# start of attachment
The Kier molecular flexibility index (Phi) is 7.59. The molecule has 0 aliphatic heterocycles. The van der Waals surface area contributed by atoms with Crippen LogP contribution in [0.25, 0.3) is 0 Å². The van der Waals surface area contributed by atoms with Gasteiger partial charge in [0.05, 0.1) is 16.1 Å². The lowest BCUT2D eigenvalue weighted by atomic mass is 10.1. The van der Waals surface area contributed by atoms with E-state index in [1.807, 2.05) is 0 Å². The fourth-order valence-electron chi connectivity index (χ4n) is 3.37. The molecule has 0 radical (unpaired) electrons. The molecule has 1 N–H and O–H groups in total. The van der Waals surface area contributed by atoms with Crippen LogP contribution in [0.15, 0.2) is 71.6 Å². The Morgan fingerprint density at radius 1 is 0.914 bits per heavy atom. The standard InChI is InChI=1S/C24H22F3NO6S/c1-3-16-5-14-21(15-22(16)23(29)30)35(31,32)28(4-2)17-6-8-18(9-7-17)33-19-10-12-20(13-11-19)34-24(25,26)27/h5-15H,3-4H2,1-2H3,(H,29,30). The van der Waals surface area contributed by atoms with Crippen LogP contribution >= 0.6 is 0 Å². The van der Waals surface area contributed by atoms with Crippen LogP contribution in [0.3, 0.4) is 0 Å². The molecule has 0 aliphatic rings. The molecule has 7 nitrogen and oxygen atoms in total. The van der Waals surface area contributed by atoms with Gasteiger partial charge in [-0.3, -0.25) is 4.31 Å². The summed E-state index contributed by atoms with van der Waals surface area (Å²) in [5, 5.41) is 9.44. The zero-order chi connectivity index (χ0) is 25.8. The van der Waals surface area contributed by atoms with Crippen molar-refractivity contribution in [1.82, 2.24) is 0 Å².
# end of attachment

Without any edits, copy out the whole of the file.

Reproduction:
The Kier molecular flexibility index (Phi) is 7.59. The molecule has 0 aliphatic heterocycles. The van der Waals surface area contributed by atoms with Crippen LogP contribution in [0.25, 0.3) is 0 Å². The van der Waals surface area contributed by atoms with Gasteiger partial charge in [0.05, 0.1) is 16.1 Å². The lowest BCUT2D eigenvalue weighted by atomic mass is 10.1. The van der Waals surface area contributed by atoms with E-state index in [1.807, 2.05) is 0 Å². The fourth-order valence-electron chi connectivity index (χ4n) is 3.37. The molecule has 0 radical (unpaired) electrons. The molecule has 1 N–H and O–H groups in total. The van der Waals surface area contributed by atoms with Crippen LogP contribution in [0.15, 0.2) is 71.6 Å². The Morgan fingerprint density at radius 1 is 0.914 bits per heavy atom. The standard InChI is InChI=1S/C24H22F3NO6S/c1-3-16-5-14-21(15-22(16)23(29)30)35(31,32)28(4-2)17-6-8-18(9-7-17)33-19-10-12-20(13-11-19)34-24(25,26)27/h5-15H,3-4H2,1-2H3,(H,29,30). The van der Waals surface area contributed by atoms with Crippen LogP contribution >= 0.6 is 0 Å². The van der Waals surface area contributed by atoms with Crippen LogP contribution in [0.3, 0.4) is 0 Å². The molecule has 0 aliphatic rings. The molecule has 7 nitrogen and oxygen atoms in total. The van der Waals surface area contributed by atoms with Gasteiger partial charge in [-0.3, -0.25) is 4.31 Å². The summed E-state index contributed by atoms with van der Waals surface area (Å²) in [5, 5.41) is 9.44. The zero-order chi connectivity index (χ0) is 25.8. The van der Waals surface area contributed by atoms with Crippen molar-refractivity contribution in [1.82, 2.24) is 0 Å².